A DNS firewall is another way of saying a secure DNS resolver. It prevents enterprise employee and system connections to known malicious Internet locations, and can provide immediate feedback to enterprise security teams about potential compromises like botnets and APTs on their networks. All it takes to create one is a list of malicious domains or hostnames, which can be added easily to the configuration of the DNS resolver server to automatically block access to those locations. By utilizing this secure DNS gateway, an enterprise can ensure its employees and IT systems are not routed to destinations that could jeopardize communications, proprietary information, customers’ private data and more.

Another major advantage of a DNS firewall is that you already have the foundation you need in place with your current DNS resolver infrastructure. Thus there’s no hardware to install, major software upgrades, network reconfiguration projects, or other “show stopper” items that can bog down typical security solution deployments. In fact, a DNS firewall can be deployed in days or even hours via either vendor solutions, or with a few scripts, some good data sources, and a talk with the DNS administrator for the network. The trick is of course in how comprehensive, timely, and accurate your threat data is and how sure you are of your implementation. So for most enterprises, a tested vendor solution is nearly always going to be the preferred choice, as they can provide fresh threat data and/or forwarded DNS resolution services directly to your enterprise network rather seamlessly.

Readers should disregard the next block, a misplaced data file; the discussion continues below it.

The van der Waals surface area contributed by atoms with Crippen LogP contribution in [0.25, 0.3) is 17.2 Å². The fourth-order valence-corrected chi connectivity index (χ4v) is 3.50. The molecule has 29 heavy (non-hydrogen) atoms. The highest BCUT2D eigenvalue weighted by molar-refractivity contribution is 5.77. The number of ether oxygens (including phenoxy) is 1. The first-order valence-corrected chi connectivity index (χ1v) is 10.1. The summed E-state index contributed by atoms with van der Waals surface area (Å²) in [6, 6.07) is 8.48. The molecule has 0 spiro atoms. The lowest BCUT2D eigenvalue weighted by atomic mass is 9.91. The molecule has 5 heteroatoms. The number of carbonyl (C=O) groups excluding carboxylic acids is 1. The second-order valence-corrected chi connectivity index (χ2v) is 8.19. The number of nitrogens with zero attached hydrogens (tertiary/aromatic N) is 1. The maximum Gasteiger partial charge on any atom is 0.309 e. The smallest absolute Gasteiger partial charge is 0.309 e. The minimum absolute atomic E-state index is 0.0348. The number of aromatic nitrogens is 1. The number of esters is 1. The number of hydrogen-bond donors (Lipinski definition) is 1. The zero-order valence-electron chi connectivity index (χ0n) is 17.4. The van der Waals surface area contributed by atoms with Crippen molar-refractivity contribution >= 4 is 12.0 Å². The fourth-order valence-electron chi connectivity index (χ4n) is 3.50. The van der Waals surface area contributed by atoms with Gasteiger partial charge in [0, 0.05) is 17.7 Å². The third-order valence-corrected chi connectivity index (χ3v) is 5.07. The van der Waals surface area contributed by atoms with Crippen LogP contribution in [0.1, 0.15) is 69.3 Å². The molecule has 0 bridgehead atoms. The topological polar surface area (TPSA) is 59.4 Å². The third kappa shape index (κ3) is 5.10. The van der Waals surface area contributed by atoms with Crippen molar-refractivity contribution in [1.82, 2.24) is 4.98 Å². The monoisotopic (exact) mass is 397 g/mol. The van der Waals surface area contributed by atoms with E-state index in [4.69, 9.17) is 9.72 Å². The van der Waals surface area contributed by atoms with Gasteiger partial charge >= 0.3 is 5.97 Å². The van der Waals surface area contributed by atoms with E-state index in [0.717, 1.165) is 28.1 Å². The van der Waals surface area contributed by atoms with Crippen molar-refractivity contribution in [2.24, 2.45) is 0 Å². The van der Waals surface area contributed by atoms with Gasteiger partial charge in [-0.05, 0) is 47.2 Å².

Why a DNS Firewall is so Important

Protecting the Enterprise With DNSBasic DNS resolvers act as gateways between an enterprise and the “outside world.” If that resolver connects a user to a malicious location, then communications, proprietary information, customers’ private data and more could be jeopardized. Despite these dangers, the typical DNS resolver in use by enterprises today is not only susceptible to various direct attacks, but also lacks a built-in security layer necessary to identify malicious locations and protect enterprise users. It’s like having an Internet gateway with no security at all, instead of one protected by a firewall.

Why do we have such a situation? Since its inception, DNS has been treated as an irrefutable “pure” protocol that cannot be questioned and must, in fact, be followed correctly no matter what. It’s the “Internet Phonebook” for goodness sakes! While noble, this attitude has blinded the typical network operator to the practical need to filter or even re-direct public DNS responses in order to protect their own enterprises. “My network, my rules” is a mantra that is somehow forgotten when it comes to resolving external DNS responses.